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Science (Bloggers & Personal)

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  • Brazil finds coffee protein with morphine effect

    01/25/2015 5:45:03 PM PST · by 2ndDivisionVet · 30 replies
    Brasília (AFP) - Brazilian scientists have discovered a protein in coffee that has effects similar to pain reliever morphine, researchers at the state University of Brasilia (UnB) and state-owned Brazilian Agricultural Research Corporation Embrapa said Saturday. Embrapa said its genetics and biotech division, teaming up with UnB scientists, had discovered "previously unknown protein fragments" with morphine-like effects in that they possess "analgesic and mildly tranquilizing" qualities. The company added tests on laboratory mice showed that the opioid peptides, which are naturally occurring biological molecules, appeared to have a longer-lasting effect on the mice than morphine itself....
  • Kel-Tec has a new Patent for a 33 round .22LR Magazine

    01/25/2015 5:17:00 AM PST · by marktwain · 33 replies
    Gun Watch ^ | 24 January, 2015 | Dean Weingarten
    Toby Obermeit, Lead Design Engineer at Kel-Tec, holds a PMR-30 magazine.  That magazine holds 30 .22 WMR cartridges.  The design is popular, with Kel-Tec shipping 500 of the pistols each week. I talked to Toby at the Shot Show this week.   He and Kel-Tec recently obtained a patent on a new magazine design that would create an even larger capacity for the .22LR cartridge.  It would fit in a pistol grip, with a preliminary capacity of 33 rounds. Toby said that Kel-Tec CNC has been granted the patent just a few weeks ago.  It is specifically aimed at the...
  • Just 3 minutes and counting; Doomsday scientists always jubilant about the coming apocalypse

    01/24/2015 8:12:25 AM PST · by darkwing104 · 11 replies
    Coach is Right ^ | January 24, 2015 | Jim Emerson, staff writer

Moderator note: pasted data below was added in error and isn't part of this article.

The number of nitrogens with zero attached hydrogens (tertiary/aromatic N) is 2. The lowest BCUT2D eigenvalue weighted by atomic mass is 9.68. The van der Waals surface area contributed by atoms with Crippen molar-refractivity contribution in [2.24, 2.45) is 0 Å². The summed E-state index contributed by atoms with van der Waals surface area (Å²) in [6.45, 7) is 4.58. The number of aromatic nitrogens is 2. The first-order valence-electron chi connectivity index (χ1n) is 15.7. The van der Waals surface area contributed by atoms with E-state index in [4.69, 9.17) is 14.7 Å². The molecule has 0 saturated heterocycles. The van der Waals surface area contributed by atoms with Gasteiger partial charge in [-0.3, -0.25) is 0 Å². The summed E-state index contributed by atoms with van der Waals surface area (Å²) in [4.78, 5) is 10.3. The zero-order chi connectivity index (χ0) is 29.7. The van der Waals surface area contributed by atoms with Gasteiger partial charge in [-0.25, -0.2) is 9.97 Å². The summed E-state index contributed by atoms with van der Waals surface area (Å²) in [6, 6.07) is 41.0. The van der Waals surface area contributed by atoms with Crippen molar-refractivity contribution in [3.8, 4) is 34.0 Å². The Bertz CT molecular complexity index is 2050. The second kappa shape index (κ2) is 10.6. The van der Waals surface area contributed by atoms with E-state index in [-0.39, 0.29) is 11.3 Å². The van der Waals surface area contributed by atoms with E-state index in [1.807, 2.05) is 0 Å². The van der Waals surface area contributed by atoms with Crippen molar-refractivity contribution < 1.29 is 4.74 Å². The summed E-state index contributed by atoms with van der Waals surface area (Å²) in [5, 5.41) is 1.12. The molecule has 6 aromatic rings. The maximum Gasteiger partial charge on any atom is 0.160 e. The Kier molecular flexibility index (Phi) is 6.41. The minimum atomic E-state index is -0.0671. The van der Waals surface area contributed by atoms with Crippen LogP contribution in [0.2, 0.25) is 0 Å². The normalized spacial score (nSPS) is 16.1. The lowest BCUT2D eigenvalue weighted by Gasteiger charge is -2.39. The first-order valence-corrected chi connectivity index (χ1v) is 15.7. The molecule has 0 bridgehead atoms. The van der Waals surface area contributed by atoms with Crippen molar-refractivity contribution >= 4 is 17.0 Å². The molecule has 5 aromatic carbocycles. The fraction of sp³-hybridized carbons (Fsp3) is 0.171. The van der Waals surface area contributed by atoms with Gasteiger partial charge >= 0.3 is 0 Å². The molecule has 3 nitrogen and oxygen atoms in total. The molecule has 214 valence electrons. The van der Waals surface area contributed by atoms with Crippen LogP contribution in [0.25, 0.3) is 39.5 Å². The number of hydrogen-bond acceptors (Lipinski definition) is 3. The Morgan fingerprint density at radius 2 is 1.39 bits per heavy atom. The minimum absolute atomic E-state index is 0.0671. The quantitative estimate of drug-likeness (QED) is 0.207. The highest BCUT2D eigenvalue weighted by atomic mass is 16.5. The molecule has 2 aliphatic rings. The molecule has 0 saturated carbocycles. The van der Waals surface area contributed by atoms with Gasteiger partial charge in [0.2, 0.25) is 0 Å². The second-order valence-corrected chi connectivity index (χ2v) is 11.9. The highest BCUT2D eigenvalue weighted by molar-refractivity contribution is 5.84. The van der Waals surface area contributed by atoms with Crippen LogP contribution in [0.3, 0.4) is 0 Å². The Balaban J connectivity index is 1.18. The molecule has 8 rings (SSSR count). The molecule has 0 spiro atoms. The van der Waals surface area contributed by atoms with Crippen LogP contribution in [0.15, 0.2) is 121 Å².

This week the Bulletin of Atomic Scientists declared that mankind is just three minutes away from the apocalypse. We know this group of dedicated, global alarmists as the folks who set and reset the “Doomsday Clock.” The clock itself was founded in 1945 by University of Chicago scientists and first appeared in 1947, its hand a full 7 minutes from midnight, that being Zero hour which represents the end of the planet earth. Not since the 1980’s and President Reagan’s war on the evil empire has the clock been so close to midnight. The clock has become a symbol of...
  • The Priesthood in England - Part 3

    01/22/2015 5:36:19 PM PST · by Jandy on Genesis · 2 replies
    Biblical Anthropology ^ | January 22, 2015 | Alice C. Linsley
    Mining in Cornwall and Devon in the south west of England began as early as 2150 BC. The Ding Dong mine is one of the oldest mines in Cornwall. An old miner told A. K. Hamilton Jenkin in the early 1940's: "Why, they do say there's only one mine in Cornwall older than Dolcoath, and that's Ding Dong, which was worked before the time of Jesus Christ." (Hamilton Jenkin, A. K. Cornwall and its People. London: J. M. Dent; p. 347) Hawkins, Christopher Hawkins wrote a book titled Observations on the Tin Trade of the Ancients in Cornwall (1811) in...
  • The Priesthood in England - Part 2

    01/22/2015 5:18:09 PM PST · by Jandy on Genesis · 5 replies